Friday, July 13, 2007,8:07 PM
Linguistic History and Biblical Interpretation
A conversation with friends the other night on the nature of Biblical interpretation and the evolving nature of language led me to this linguistic activity. Of course I had to play along, looking up the etymologies of the words –

"The following paragraph is logically incoherent if all the words are understood in their current meanings. But if we take each of the italicized words in a sense it once had at an earlier stage of English, the paragraph has no inconsistencies at all. Your job is to determine an earlier meaning for each of the following italicized words that would remove the logical contradictions created by the current meaning. "


He was a happy and sad girl who lived in a town 40 miles from the closest neighbor. His unmarried sister, a wife who was a vegetarian member of the women’s Christian Temperance Union, ate meat and drank liquor three times a day. She was fond of oatmeal bread made from corn her brother grew, that one night, when it was dark, she starved from overeating. He fed nuts to the deer who lived in the branches of an apple tree that bore pears. He was a silly and wise boor, a knave and a villain, and everyone liked him. Moreover, he was a lewd man whom the general censure held to be a model of chastity.


Historical meanings of the words in question –

Sad – full, sated
Girl – child, youth (of either sex) (it wasn’t until the 14th century that it came to refer to a female child).
Town – homestead, enclosed farm
Wife – woman
Meat – food (as contrasted with drink)
Liquor – liquid
Corn – grain
Starved – die (the sense of die from hunger didn’t exist until the 16th century)
Deer – general animal or beast
Apple – generic fruit
Silly – good/pious (The word's considerable sense development moved from "blessed" to "pious," to "innocent" (1200), to "harmless," to "pitiable" (c.1280), to "weak" (c.1300), to "feeble in mind, lacking in reason, foolish" (1576).)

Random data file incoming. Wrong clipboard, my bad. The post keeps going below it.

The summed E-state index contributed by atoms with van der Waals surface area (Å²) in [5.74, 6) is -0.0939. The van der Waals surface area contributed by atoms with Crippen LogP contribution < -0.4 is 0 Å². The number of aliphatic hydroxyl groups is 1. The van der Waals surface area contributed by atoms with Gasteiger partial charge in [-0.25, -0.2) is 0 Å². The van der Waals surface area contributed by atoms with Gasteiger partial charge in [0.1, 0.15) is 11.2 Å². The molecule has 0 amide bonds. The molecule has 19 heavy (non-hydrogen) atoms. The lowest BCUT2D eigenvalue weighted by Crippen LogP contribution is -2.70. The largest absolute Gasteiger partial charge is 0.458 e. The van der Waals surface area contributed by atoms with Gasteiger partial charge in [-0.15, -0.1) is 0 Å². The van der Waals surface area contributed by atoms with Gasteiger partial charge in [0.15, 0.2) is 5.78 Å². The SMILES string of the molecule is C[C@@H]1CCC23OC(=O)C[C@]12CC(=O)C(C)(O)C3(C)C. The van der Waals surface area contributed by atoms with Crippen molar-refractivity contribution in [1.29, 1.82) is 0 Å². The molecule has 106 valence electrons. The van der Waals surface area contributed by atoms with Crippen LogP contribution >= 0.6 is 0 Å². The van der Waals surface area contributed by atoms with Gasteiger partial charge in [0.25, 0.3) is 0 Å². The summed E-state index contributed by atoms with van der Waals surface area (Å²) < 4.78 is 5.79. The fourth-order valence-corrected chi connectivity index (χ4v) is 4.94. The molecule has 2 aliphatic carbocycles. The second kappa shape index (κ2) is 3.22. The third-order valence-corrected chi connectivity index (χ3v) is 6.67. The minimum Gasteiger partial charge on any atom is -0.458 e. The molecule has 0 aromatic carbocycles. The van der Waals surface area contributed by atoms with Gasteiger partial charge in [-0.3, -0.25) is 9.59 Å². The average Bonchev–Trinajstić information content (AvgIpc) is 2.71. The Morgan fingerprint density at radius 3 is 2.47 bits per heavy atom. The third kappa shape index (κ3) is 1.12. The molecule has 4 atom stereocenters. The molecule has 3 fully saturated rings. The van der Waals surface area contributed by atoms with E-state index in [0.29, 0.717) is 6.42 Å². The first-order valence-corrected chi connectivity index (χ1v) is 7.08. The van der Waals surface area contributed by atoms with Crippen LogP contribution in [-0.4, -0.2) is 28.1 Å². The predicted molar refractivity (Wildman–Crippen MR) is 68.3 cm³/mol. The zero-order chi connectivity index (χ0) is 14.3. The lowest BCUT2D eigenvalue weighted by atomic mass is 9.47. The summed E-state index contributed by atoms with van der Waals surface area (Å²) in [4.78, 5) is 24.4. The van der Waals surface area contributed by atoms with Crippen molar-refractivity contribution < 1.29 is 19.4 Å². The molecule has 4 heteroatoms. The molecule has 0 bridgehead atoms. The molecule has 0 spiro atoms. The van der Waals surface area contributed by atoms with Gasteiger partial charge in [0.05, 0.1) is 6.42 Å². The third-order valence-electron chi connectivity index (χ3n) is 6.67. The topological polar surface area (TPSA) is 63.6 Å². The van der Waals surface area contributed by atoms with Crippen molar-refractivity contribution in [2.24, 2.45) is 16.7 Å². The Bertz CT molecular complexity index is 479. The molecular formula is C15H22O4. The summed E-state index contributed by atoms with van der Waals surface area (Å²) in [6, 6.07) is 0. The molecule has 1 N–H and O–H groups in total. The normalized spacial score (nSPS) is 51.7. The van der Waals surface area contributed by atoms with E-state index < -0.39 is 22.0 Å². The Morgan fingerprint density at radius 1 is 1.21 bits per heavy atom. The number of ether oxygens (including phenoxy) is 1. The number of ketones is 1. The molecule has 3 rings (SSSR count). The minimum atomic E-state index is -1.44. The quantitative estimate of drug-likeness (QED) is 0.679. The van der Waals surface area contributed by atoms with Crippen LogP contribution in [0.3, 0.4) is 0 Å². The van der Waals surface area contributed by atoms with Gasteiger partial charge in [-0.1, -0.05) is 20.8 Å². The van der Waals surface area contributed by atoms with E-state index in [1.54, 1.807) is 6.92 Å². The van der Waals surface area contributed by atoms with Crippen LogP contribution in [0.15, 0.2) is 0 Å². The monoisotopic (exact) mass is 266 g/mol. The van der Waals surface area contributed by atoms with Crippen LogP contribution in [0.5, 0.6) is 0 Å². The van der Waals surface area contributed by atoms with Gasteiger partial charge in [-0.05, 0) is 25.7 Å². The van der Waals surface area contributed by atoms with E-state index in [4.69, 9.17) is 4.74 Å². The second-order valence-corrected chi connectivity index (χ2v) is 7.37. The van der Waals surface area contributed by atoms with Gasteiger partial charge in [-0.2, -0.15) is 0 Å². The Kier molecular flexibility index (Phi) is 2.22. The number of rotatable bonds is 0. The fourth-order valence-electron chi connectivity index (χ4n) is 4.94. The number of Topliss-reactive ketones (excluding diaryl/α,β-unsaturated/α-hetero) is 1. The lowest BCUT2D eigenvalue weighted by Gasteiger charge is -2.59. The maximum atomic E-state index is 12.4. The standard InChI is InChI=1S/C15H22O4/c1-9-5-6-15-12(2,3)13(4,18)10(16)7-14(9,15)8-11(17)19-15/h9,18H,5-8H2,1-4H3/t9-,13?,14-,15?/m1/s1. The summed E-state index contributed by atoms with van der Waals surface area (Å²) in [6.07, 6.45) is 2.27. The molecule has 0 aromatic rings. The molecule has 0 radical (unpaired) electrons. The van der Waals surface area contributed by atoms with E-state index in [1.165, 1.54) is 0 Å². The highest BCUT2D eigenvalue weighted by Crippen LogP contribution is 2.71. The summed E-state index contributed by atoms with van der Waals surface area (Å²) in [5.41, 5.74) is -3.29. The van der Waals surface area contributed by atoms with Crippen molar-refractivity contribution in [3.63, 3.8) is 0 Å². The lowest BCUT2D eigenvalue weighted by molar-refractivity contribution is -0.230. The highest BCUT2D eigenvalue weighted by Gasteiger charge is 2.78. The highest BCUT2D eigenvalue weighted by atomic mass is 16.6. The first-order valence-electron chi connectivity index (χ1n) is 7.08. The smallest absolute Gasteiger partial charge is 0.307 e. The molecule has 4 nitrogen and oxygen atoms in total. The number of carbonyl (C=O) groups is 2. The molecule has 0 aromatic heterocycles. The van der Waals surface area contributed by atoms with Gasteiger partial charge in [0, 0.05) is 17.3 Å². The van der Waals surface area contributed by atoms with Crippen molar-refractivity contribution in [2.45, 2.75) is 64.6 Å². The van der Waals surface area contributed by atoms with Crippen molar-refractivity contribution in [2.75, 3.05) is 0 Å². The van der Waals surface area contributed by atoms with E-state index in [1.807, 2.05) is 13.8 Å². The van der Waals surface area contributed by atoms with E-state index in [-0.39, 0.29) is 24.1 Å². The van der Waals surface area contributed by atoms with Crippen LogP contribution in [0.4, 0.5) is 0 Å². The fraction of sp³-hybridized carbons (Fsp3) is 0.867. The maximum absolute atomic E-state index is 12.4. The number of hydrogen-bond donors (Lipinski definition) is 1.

Boor – peasant farmer
Knave – young male servant
Villain – farmhand
Lewd – a lay person (not clergy) (Sense of "unlettered, uneducated" (1225) descended to "coarse, vile, lustful" by 1386.)
Censure – judgement

So to re-write the paragraph –

He was a happy and sated youth who lived in a homestead 40 miles from the closest neighbor. His unmarried sister, a woman who was a vegetarian member of the women’s Christian Temperance Union, ate food and drank liquid three times a day. She was fond of oatmeal bread made from grain her brother grew, that one night, when it was dark, she died from overeating. He fed nuts to the animal who lived in the branches of a fruit tree that bore pears. He was a pious and wise farmer, a servant and a farmhand, and everyone liked him. Moreover, he was a lay man whom the general judgment held to be a model of chastity.

I find the history of language fascinating. I discussed here recently how most of our taboo curse words were just the common speech of the vulgar (poor) folk (and not magical sinful spells). So many of the words we give negative connotations to were just originally simple words to describe the poor and uneducated. There was so much derision for such folks that the words used to describe them became pejorative words used to ridicule and condemn those who are different (such as vulgar, pagan (country dweller), lewd (lay person), and heathen (one who lived on the heath).) To use those words as negative descriptors just reinforces centuries of socioeconomic prejudice.